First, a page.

A Letter from Earnest

You may have noticed that you’ve been receiving the newsletter on a monthly basis. We’ve made it smaller, and a wonderful group of ladies from Calvary Baptist Church in Valley Center have been doing the bulk mailing for us to try to help us cut expenses on our newsletter.

I thought I would ask you if you have questions concerning at-risk children. If you have specific questions and will submit them to us, we will try to address them from a Biblical
perspective. It may be helpful to some of you as you as parents or grandparents. I am constantly amazed at the issues that children are confronted with in this day and age.

For many years as I watched as parents made their children their priority. They put tremendous energy into raising their kids. Today, however, many well-intending parents feel their children are more of a drain than an asset. Some even think that the public schools and social services should help them raise their children. Well, they are wrong, and current trends prove they are wrong. Children need their parents to invest in them. They need basic necessities of life: food, clothing, shelter and safety, but children also need to be parented. Providing the basic necessities without structure, discipline and love ultimately leaves a child bankrupt.

When many people bring their children to us they ask us to help fix their child. I find myself frequently thinking that the child would be fixed if the parent was fixed. It is sad but true. A lot of what is wrong with our children has to do with what we are
failing to do as parents. Please pray for our children and also pray that we will be better parents who seek Christ first.

With gratitude,

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2 Responses to A Letter from Earnest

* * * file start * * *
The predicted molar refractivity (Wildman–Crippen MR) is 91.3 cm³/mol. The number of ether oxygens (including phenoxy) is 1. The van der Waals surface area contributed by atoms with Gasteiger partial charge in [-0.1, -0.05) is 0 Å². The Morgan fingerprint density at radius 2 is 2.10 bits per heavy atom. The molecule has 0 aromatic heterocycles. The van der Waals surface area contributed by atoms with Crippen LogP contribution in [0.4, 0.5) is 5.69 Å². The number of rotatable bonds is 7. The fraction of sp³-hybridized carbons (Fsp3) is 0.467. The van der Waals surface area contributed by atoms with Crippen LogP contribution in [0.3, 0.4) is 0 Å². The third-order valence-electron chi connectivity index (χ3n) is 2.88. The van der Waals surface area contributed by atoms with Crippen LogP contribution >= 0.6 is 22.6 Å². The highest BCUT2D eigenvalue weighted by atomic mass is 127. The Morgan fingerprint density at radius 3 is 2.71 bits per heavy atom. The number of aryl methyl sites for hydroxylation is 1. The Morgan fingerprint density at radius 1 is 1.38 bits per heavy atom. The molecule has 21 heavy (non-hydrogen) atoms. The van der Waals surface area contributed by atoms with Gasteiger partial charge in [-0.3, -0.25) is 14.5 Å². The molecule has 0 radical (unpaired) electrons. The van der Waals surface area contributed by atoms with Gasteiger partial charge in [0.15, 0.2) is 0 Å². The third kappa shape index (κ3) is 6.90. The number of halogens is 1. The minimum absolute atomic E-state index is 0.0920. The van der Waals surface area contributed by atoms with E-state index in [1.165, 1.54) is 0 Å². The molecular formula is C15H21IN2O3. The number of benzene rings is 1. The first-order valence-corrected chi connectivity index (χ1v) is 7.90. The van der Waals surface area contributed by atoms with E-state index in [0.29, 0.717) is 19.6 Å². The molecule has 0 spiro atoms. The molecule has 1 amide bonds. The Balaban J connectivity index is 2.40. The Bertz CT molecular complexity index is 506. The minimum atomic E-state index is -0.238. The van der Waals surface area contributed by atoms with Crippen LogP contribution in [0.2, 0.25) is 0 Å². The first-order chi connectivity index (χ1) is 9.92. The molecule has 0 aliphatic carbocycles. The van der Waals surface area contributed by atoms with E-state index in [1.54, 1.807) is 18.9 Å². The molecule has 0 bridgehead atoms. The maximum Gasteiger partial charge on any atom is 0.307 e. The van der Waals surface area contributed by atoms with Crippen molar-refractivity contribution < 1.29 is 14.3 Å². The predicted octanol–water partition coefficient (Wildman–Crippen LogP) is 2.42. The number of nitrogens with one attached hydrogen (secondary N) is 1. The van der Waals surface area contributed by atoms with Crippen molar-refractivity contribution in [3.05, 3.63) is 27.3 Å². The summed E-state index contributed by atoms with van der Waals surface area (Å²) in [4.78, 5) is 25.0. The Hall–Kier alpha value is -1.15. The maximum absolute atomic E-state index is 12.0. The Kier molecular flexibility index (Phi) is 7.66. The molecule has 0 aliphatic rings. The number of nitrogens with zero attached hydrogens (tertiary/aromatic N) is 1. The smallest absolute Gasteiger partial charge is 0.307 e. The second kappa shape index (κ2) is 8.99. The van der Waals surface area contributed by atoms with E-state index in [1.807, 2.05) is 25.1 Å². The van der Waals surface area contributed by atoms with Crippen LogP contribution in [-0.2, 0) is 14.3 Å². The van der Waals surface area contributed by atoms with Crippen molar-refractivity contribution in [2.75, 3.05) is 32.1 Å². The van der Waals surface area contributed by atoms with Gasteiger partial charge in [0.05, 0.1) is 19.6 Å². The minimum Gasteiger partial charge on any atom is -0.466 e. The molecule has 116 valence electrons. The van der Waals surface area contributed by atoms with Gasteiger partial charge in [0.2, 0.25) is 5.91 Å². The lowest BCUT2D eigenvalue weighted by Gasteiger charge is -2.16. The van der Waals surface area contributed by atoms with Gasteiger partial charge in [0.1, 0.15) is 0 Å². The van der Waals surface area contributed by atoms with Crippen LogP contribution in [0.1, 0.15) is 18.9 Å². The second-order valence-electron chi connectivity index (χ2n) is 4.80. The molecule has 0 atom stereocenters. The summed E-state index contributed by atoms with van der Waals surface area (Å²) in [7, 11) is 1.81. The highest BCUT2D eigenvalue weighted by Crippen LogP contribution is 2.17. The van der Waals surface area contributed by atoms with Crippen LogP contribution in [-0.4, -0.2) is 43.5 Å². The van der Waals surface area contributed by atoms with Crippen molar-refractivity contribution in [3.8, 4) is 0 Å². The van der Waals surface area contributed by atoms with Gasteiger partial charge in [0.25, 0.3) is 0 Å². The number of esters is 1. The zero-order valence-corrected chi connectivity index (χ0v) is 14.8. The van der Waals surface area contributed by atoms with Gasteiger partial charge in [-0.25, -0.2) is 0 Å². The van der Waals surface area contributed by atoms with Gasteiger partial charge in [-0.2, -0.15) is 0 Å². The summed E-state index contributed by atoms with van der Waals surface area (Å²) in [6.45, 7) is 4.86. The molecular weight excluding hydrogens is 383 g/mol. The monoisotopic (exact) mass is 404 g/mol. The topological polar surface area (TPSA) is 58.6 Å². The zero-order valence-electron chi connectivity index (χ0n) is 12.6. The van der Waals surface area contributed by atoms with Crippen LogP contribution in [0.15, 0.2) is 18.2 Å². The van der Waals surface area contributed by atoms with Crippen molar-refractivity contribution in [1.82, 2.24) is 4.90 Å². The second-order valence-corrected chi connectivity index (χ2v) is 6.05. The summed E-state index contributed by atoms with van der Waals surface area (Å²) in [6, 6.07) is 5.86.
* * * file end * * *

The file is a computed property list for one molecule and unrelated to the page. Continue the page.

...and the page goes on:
1. Brad Brunner says:

    Earnest,

    Then to your point, are there future plans to involve the parent in the “fix”? Clearly you are concerned about the parent child relationship as many of us are. However the parents need to want to change. Assuming you have reached out to the parents, how would you describe their responses?

    Brad Brunner

    • Earnest Alexander says:

      Brad, I don’t think it will come as any surprise to you that the majority of the parents we try to contact concerning the children we serve genuinely love and care for their kids. However, when I challenge the parents to get professional counseling and parenting classes, by far, most of them will immediately assure me that they are not the problem. They don’t need help – changing personally. They just want us to help their children.

      But, Brad, some years ago a boy returned home from our residential program. Within a month, he was back in the streets selling drugs. I heard about it and went to pick up him and take him to lunch. I asked him what had gone wrong. Without hesitating the 16 year old kid said to me “well, you fixed me but you didn’t fix the people you sent me home to.” There is no hope for wholeness in the family when only one party is willing to admit that he or she is broken. All parties involved need insight on their dysfunctional issues and be willing to humble themselves and seek out help. That is the long response to a simple question. Most parents, dealing with troubled children seem to be oblivious to the part they have played in the life of their dysfunctional child. In closing, I hope these blunt comments do not offend. If the American family is going to be on the path to health and wholeness, we must each take responsibility in the failing of our families.

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